Wednesday, April 22, 2009
It's Earth Day! I plan to participate in the Earth Mosaic project and urge you to do so, as well.
One of the things I love about New Mexico is that it is impossible to be unaware of the beauty of our planet Earth. While looking through my photos from the Land of Enchantment, I came across images of one of my favorite structures which happens to have been built from scratch using sun dried mud bricks.
Every artist and their relatives and neighbors have photographed/painted/sketched this adobe church in Ranchos de Taos, New Mexico. In fact, it is said that no other public building in the U.S. has been depicted as often. Built between 1772 and 1816, its official name is the Church of San Francisco de Asis.
While at one time it loomed large among the dwellings in the village, the distractions of traffic, businesses, parking lots and power lines now make it easy to miss. If you're driving north on NM68 towards Taos, it's on your right just before the intersection of NM518. It will take your breath away.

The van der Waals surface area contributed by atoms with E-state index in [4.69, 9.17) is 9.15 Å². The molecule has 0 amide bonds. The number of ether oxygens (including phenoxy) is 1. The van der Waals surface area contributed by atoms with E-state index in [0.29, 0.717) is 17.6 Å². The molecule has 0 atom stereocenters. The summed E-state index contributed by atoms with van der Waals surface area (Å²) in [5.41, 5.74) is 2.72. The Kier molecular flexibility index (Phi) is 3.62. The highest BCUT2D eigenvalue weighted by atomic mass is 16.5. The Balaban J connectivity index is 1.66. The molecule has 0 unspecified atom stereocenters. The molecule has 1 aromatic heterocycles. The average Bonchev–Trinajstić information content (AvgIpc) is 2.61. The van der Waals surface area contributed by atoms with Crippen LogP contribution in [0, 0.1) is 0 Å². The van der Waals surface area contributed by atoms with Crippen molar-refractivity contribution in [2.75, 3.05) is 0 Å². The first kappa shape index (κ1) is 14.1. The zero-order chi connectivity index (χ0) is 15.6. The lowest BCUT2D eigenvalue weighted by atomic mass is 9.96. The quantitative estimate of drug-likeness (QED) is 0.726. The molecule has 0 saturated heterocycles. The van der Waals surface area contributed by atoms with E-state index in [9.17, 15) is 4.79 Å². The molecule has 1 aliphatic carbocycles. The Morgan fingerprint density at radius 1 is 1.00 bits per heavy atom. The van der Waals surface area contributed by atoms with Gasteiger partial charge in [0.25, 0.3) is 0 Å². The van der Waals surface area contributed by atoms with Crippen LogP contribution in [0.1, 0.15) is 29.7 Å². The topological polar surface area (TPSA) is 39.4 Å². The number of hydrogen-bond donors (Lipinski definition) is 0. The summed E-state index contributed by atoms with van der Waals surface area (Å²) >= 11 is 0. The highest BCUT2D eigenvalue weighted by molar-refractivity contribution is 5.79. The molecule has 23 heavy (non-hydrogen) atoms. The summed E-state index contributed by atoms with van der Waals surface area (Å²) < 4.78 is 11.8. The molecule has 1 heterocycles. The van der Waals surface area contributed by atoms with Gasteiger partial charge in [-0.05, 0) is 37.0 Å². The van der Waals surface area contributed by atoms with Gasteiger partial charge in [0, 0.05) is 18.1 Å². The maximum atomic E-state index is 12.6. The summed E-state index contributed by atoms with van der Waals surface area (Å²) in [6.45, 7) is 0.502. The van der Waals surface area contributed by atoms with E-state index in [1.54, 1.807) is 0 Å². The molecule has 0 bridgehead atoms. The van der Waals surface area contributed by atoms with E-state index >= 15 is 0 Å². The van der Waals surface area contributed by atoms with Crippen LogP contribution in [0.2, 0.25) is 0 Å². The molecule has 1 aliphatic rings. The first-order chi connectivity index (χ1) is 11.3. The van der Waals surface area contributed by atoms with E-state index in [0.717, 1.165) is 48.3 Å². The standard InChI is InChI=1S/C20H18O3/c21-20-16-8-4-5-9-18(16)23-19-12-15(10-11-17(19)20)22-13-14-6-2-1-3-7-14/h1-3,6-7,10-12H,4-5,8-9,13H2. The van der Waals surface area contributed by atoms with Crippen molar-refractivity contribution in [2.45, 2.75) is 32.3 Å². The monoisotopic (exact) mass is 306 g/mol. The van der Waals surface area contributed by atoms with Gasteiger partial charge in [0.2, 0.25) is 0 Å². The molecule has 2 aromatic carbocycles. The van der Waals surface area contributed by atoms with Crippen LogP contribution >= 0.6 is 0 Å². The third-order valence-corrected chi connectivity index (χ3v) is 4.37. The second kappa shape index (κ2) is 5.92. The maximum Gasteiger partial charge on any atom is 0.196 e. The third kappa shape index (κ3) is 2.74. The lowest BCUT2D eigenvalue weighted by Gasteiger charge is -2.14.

The massive bulk seen from the road is actually the back of the church. I have photographed it a few times and noted, as countless artists have, that it offers as many different looks as there are moments that the sun skims across it's earthy skin. What strikes me most is that the lines and curves are quite sensuous. The photo above, which I shot in 2004, looks like woman's curves, don't you think? Considering its patriarchal history and intent, I see this is a quiet victory for matriarchy.
One of Ansel Adam's photograph of the back of the church:
An O'Keeffe painting:
This is an old photograph of the front of the church:
A painting I began a few years ago and never finished:
Two photographs that I've taken, with a solarized effect: